INEVITABLY being the fickle creatures that human beings are, already talk has switched from what we miss while in lockdown to lamenting everything that we will be sad to lose after we exit in the coming weeks and months.

For many, this means saying goodbye to a slower way of life and easing back into the grind of a daily commute. For me? It's returning to the shackles of wearing a bra.

If you don't wear a bra typically – and I appreciate that large swathes of the population have no need for one – then it is perhaps difficult to fathom the feeling of liberation that not wearing a form-fitting undergarment brings.

I realise the bra has powerful political connotations and to avoid wading into that particular quagmire let me state: this is all about comfort and sloth.

How you feel about bras largely depends on how you view breasts: ornamental or utilitarian? Those in the former camp tend to spend a lot of their hard-earned cash on fancy underwear and outfits that showcase their assets.

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The second category is typified by arriving home of an evening – or at least we did when offices were still a thing – to cast off both coat and bra in quick succession, sighing in relief as blood flow again reaches the welts on each shoulder where the straps have been digging in.

During lockdown, the only times I have worn a bra is while exercising (rare) or on a video call with colleagues (a feeble nod to professionalism given I'm usually wearing XL men's joggers and an inside out T-shirt).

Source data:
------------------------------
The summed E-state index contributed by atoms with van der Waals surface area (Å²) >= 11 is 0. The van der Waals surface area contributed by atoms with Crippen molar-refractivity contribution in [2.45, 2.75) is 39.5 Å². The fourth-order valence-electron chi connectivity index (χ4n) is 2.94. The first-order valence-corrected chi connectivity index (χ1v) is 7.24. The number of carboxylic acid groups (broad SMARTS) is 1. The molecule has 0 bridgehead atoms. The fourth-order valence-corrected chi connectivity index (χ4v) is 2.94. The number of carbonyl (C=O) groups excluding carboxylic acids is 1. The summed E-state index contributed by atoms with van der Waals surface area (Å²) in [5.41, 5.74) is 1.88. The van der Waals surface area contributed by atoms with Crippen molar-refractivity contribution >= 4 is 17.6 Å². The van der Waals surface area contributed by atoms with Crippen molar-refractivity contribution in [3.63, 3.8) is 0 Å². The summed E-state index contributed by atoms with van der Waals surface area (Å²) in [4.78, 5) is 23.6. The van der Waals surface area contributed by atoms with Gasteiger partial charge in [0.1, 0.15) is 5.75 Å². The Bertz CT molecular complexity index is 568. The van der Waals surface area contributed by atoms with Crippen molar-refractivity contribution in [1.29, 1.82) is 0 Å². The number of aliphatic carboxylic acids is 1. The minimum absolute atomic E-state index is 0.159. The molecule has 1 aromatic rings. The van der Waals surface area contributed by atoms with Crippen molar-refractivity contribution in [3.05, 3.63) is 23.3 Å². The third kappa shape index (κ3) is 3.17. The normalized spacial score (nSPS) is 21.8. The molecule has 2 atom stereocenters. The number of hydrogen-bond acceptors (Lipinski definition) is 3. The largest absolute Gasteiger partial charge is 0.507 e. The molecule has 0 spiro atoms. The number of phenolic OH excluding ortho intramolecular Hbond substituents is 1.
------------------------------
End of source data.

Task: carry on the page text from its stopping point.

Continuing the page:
More recently, I have worn a bra when receiving guests in the garden, putting it on with all the lacklustre enthusiasm of a Victorian lady being shoehorned into her corset.

It is a necessary evil when outdoors, as I discovered to my peril during a conversation with a neighbour over the garden wall.

The upshot was I had to keep my arms strategically crossed over my chest the entire time which made me look far more defensive when discussing encroaching tree roots than I genuinely was.

An underwire snapped clean in half the other day which I like to think was an act of rebellion but is more likely a reflection on the poor nick of an ageing fleet of brassieres.

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Nor are bras my only nemesis. I feel the same way about the jeans languishing in my wardrobe. I have visions of having to douse myself in grease simply to coax them above the knees. At this juncture, I doubt even Geoff Capes in his heyday could summon sufficient strength to help fasten the button. Hey ho.

Our columns are a platform for writers to express their opinions. They do not necessarily represent the views of The Herald